Repentance is also one of the essential terms of entrance into the church according to the Lord's own plan. God is not willing that any should perish but that, all should come to repentance. It is a matter of "repent or perish." God commands all men everywhere to repent, but He leaves man the power to refuse. It is man's choice. He can set his mind on things above and, by controlling himself, he can press toward the mark for the prize of the high calling of God. Peter made his Jewish audience, on the first Pentecost after the resurrection of Christ, aware of the fact that they had killed the Prince of life and that God had made Him both Lord and Christ. When the Jews were pricked in their hearts and cried for help, they were told to repent and be baptized in the name of Jesus Christ for the remission of sins. Peter was opening the door for those who believed his sermon by using the keys of the kingdom. By accepting the terms given they could enter the kingdom (Luke 13:5; II Peter 3:9; Acts 17:30; 2:38).
Heaven had no objection to Peter's giving the terms of entrance to those who had demanded the death of Jesus. Christ had prayed that they might be forgiven. They could now have this and other grievous sins forgiven by the grace of God and the blood of Christ. It was the will of Christ that repentance and the remission of sins should be preached to all nations. This is indeed a great commission, and it reminds us again of the great love of God and of our dying Savior. People may reject repentance and be lost, but they are all invited to gladly receive the word and be saved (Luke 23:34; 24:47).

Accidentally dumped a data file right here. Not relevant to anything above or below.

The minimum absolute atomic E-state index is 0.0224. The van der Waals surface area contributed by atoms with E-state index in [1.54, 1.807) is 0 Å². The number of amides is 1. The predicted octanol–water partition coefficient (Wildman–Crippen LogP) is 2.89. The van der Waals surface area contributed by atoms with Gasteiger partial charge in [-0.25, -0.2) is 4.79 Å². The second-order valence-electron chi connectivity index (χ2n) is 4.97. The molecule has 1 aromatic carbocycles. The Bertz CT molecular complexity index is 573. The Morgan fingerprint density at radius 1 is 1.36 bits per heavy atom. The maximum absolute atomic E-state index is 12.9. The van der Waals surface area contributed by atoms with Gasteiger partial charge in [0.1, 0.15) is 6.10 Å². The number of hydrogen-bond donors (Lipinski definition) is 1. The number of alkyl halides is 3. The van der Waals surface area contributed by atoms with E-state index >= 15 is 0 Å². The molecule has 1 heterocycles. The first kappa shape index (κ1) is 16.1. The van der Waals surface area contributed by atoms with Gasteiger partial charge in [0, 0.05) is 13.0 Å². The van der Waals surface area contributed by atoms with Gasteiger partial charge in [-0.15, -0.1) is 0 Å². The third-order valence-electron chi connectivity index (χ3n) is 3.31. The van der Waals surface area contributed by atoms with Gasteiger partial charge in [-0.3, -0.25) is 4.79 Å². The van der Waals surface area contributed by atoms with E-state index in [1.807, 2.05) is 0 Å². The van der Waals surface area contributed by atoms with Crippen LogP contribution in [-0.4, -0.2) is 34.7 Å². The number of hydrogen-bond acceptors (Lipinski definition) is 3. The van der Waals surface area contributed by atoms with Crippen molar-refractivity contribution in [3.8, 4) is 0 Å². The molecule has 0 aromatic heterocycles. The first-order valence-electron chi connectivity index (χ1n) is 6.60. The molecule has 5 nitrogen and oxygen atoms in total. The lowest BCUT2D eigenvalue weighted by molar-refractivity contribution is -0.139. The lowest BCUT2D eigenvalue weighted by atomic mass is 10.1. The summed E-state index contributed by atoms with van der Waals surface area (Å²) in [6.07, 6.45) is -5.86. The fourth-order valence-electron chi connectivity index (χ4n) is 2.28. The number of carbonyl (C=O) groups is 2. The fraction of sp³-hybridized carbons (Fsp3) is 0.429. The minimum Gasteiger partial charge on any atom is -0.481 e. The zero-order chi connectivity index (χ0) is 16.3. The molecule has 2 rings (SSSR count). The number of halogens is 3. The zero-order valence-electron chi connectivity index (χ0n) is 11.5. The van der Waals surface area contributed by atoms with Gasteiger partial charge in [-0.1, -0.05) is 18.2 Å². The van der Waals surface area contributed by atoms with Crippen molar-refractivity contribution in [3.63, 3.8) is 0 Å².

The goodness of God and the godly sorrow of man lead to repentance, but the godly sorrow is not repentance. The reformed life follows repentance as night follows day, but the reformed life is not repentance. The change of will brought about by the godly sorrow and leading to fruit meet for repentance is what our Lord was commanding when His qualified ambassadors bound repentance as one of the necessary conditions of pardon which makes church membership possible (Romans 2:4; II Corinthians 7:10).